20.04.

2012: MP who Fought for the Rights of People with Disabilities

2012: MP who Fought for the Rights of People with Disabilities
Photo Credit To http://i.telegraph.co.uk/multimedia/archive/02199/3282163_2199573b.jpg

A personal misfortune befell him at the age of 45, when he completely lost his hearing. At first he wanted to resign as MP. 

 

On this day died Lord Ashley, born Jack Ashley, known as a politician who fought for the rights of people with disabilities. He was a member of the British Parliament for over 46 years, first as a member of the House of Commons, and later of the House of Lords.
Jack Ashley was born in the industrial town of Widnes near Liverpool. Already at the age of 14 he started working in the industry. However, he later managed to get a higher education (he even attended Cambridge). At the age of 43 he became a Member of the British Parliament.
A personal misfortune befell him at the age of 45, when he completely lost his hearing. This happened because of an unsuccessful ear operation, which was actually supposed to be a routine one. That operation was needed to correct a minor hearing disorder that he sustained early in his working career, but went wrong and the complications caused deafness. Certainly, it was an emotional blow to Ashley.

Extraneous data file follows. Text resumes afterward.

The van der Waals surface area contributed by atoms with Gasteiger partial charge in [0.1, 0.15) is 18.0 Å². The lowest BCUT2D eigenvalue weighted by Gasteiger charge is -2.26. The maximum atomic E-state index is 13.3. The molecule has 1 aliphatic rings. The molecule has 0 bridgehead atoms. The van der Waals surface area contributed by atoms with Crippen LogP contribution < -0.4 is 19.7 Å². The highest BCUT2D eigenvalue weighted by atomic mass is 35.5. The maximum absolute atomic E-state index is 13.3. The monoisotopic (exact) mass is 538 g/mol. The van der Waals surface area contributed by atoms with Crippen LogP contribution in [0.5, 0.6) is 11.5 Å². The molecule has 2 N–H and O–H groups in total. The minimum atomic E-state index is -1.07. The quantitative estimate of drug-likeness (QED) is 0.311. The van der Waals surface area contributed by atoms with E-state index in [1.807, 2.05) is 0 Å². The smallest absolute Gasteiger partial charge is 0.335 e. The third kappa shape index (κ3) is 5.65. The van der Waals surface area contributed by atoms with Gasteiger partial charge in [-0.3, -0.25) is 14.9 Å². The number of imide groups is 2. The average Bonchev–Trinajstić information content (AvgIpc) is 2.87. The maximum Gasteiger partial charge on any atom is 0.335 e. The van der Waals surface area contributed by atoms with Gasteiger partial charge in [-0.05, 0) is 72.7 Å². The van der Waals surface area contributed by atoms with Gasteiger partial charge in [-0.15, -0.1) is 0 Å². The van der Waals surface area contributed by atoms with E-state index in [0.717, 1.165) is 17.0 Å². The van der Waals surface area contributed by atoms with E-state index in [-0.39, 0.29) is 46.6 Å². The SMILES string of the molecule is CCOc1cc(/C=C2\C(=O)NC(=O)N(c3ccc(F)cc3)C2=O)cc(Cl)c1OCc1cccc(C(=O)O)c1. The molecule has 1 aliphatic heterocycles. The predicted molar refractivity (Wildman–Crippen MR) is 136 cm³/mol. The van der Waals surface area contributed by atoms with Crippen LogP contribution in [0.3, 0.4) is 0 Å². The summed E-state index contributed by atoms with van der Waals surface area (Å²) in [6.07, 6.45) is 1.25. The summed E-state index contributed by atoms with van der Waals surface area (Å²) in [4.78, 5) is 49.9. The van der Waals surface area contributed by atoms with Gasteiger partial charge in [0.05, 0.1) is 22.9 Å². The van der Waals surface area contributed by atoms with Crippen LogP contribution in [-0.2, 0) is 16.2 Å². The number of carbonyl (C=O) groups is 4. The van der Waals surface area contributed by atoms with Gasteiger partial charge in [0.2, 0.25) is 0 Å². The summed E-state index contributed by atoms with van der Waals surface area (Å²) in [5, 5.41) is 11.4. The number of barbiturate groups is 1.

Because of his loss of hearing, Jack Ashley initially thought to resign as MP. However, he was persuaded to take a crash-course in lip-reading instead (to monitor the debates in parliament). So he remained sitting in parliament, quite possibly the only totally deaf member of parliament in the world.
As such, Ashley began to fight for the rights of people with disabilities, especially the deaf and blind. He gained considerable support and reputation among colleagues, regardless of party allegiance. In 1972 he advocated a revolutionary proposal in the Parliament, to introduce the difference between legal and moral responsibility. The media also promoted the introduction of moral responsibility, especially in cases of children whose health was damaged after their mothers took thalidomide during pregnancy. He also fought for providing compensation to people who suffered damage as a result of vaccination, and for taking the harmful drug Oprena (for arthritis). Ashley became a respected parliamentarian, and was awarded the title of Lord, as Lord Ashley of Stoke. He died at the high age of 90.

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